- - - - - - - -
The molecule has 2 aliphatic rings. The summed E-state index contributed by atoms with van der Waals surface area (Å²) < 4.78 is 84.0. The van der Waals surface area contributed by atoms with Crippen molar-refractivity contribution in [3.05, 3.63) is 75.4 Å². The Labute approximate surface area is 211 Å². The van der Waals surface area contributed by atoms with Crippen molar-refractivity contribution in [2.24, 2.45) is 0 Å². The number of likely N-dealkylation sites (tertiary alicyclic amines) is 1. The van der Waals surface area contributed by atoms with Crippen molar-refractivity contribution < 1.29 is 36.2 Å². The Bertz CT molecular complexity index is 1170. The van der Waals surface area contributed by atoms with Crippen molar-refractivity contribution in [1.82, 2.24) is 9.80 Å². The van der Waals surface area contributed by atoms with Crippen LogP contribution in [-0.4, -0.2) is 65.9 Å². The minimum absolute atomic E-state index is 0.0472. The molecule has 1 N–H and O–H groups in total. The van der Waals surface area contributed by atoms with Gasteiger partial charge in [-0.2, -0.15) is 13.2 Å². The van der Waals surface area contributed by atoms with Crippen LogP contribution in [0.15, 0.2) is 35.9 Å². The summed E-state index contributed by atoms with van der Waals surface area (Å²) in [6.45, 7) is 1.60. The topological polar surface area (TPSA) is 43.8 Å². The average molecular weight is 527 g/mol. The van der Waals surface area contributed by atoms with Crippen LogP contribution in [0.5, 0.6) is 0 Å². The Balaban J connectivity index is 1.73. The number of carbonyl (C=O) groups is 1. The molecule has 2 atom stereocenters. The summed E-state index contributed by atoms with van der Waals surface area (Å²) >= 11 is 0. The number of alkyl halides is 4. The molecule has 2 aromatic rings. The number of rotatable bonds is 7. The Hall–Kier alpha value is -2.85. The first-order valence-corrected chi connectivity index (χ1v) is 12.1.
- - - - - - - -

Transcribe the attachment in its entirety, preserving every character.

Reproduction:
The molecule has 2 aliphatic rings. The summed E-state index contributed by atoms with van der Waals surface area (Å²) < 4.78 is 84.0. The van der Waals surface area contributed by atoms with Crippen molar-refractivity contribution in [3.05, 3.63) is 75.4 Å². The Labute approximate surface area is 211 Å². The van der Waals surface area contributed by atoms with Crippen molar-refractivity contribution in [2.24, 2.45) is 0 Å². The number of likely N-dealkylation sites (tertiary alicyclic amines) is 1. The van der Waals surface area contributed by atoms with Crippen molar-refractivity contribution < 1.29 is 36.2 Å². The Bertz CT molecular complexity index is 1170. The van der Waals surface area contributed by atoms with Crippen molar-refractivity contribution in [1.82, 2.24) is 9.80 Å². The van der Waals surface area contributed by atoms with Crippen LogP contribution in [-0.4, -0.2) is 65.9 Å². The minimum absolute atomic E-state index is 0.0472. The molecule has 1 N–H and O–H groups in total. The van der Waals surface area contributed by atoms with Gasteiger partial charge in [-0.2, -0.15) is 13.2 Å². The van der Waals surface area contributed by atoms with Crippen LogP contribution in [0.15, 0.2) is 35.9 Å². The summed E-state index contributed by atoms with van der Waals surface area (Å²) in [6.45, 7) is 1.60. The topological polar surface area (TPSA) is 43.8 Å². The average molecular weight is 527 g/mol. The van der Waals surface area contributed by atoms with Crippen LogP contribution in [0.5, 0.6) is 0 Å². The Balaban J connectivity index is 1.73. The number of carbonyl (C=O) groups is 1. The molecule has 2 atom stereocenters. The summed E-state index contributed by atoms with van der Waals surface area (Å²) >= 11 is 0. The number of alkyl halides is 4. The molecule has 2 aromatic rings. The number of rotatable bonds is 7. The Hall–Kier alpha value is -2.85. The first-order valence-corrected chi connectivity index (χ1v) is 12.1.